Priority leader Adam Baxter Jones, acting dean of the college, will also be releasing a report identifying priority areas for financial support for students. Barber added the recent drive to unionize grad students is a call for the university to pay closer attention to them as employees.
PRIORITY 5: Continue the capital project for the transformation of the library collections, facilities, capital and services
This project is decades old, he said and was originally focused on the Murray Library and Murray Building only. That has changed to include the entire library system and Barber said the project's capital steering committee has resumed meetings. Library Dean Vicki Williamson is leading the initiative.
PRIORITY 6: Complete the reorganization and revitalization of centrally organized teaching and learning activities and functions
Patti McDougall, vice-provost teaching and learning, is managing the reorganization, said Barber. Two of three units in Media Access and Production (eMAP) have been repositioned in Information and Communication Technology, there has been progress on moving non-credit programming from the Centre for Continuing and Distance Education (CCDE) into colleges, and the University Learning Centre will be transferred to the library, a change that Barber said will be seamless for users.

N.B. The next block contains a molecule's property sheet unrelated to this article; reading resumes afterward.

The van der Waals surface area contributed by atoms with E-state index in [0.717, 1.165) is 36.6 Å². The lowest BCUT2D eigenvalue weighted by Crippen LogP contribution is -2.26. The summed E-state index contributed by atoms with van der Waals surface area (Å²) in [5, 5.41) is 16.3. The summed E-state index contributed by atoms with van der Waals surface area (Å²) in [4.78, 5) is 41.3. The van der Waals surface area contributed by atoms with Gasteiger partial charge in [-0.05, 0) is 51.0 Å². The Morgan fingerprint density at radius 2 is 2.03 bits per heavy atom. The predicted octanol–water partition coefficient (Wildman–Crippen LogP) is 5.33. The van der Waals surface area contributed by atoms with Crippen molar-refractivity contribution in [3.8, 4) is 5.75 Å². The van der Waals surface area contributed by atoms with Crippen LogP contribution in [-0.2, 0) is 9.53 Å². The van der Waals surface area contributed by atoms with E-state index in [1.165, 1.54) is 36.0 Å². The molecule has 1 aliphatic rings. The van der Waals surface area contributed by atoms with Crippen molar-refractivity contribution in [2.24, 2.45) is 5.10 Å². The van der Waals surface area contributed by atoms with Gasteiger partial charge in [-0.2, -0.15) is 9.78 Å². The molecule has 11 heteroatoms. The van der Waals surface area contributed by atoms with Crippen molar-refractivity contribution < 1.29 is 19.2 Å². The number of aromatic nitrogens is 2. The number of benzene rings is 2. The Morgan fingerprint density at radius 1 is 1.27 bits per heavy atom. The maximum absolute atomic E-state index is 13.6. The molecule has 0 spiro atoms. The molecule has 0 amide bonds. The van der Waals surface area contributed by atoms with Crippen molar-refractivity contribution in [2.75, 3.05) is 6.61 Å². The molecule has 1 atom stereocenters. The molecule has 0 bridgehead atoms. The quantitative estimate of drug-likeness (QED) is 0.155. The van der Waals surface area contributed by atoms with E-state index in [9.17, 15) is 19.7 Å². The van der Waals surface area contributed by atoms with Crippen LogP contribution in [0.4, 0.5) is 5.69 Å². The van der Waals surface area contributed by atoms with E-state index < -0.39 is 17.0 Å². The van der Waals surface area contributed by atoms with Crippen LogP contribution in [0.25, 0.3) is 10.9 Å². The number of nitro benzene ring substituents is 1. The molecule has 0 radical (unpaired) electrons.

PRIORITY 7: Focus on the creation of inter-disciplinary and cross-college academic programming
"This is devilishly difficult because this university favours academic programming that is uniquely linked to one academic unit," commented Barber. But there were examples of cross-college programs identified in the program prioritization process and Toddi Steelman, priority leader and executive director of the School of Environment and Sustainability, is working with deans to expand the offerings in environmental studies. The goal, Barber said, "is creating opportunities for better outcomes for students with the same resources … (but) we need to walk before we run."
PRIORITY 8: Align administrative services culture to support and facilitate the academic mission
Initially, this realignment was expected to take place in pieces but Barber said it has become apparent it needs to happen across all services and across the campus. Greg Fowler, vice-president of finance and resources, is working with a consultant to assess how services are delivered and develop a new model. Barber added the goal "is to make sure that our central administrative services are college facing" with a how-can-we-help attitude.
After recapping the priority- area efforts, Barber added he senses that "most people are like me—they're proud of this university and that pride is like the pride you have in a child. You want to protect them from harm but you also want them to get better. This process is about putting the effort into being better."